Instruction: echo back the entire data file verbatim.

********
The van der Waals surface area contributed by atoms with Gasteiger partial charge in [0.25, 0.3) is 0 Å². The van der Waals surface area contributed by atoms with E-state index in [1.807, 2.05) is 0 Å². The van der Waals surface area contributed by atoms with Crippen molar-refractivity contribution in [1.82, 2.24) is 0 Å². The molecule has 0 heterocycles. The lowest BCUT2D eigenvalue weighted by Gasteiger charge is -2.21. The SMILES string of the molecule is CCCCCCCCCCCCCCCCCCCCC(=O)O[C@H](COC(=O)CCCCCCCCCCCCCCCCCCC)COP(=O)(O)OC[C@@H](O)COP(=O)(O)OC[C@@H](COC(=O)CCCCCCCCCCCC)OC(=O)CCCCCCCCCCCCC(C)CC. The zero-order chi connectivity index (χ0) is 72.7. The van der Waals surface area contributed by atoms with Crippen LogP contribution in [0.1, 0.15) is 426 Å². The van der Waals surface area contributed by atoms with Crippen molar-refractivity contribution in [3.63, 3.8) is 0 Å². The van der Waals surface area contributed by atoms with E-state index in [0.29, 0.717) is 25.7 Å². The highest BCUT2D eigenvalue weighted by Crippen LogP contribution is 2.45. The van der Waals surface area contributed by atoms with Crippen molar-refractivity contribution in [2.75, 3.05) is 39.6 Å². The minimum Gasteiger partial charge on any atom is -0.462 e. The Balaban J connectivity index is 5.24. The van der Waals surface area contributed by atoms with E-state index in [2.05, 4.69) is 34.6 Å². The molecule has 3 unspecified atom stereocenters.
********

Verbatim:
The van der Waals surface area contributed by atoms with Gasteiger partial charge in [0.25, 0.3) is 0 Å². The van der Waals surface area contributed by atoms with E-state index in [1.807, 2.05) is 0 Å². The van der Waals surface area contributed by atoms with Crippen molar-refractivity contribution in [1.82, 2.24) is 0 Å². The molecule has 0 heterocycles. The lowest BCUT2D eigenvalue weighted by Gasteiger charge is -2.21. The SMILES string of the molecule is CCCCCCCCCCCCCCCCCCCCC(=O)O[C@H](COC(=O)CCCCCCCCCCCCCCCCCCC)COP(=O)(O)OC[C@@H](O)COP(=O)(O)OC[C@@H](COC(=O)CCCCCCCCCCCC)OC(=O)CCCCCCCCCCCCC(C)CC. The zero-order chi connectivity index (χ0) is 72.7. The van der Waals surface area contributed by atoms with Crippen LogP contribution in [0.1, 0.15) is 426 Å². The van der Waals surface area contributed by atoms with Crippen molar-refractivity contribution in [3.63, 3.8) is 0 Å². The van der Waals surface area contributed by atoms with E-state index in [0.29, 0.717) is 25.7 Å². The highest BCUT2D eigenvalue weighted by Crippen LogP contribution is 2.45. The van der Waals surface area contributed by atoms with Crippen molar-refractivity contribution in [2.75, 3.05) is 39.6 Å². The minimum Gasteiger partial charge on any atom is -0.462 e. The Balaban J connectivity index is 5.24. The van der Waals surface area contributed by atoms with E-state index in [2.05, 4.69) is 34.6 Å². The molecule has 3 unspecified atom stereocenters.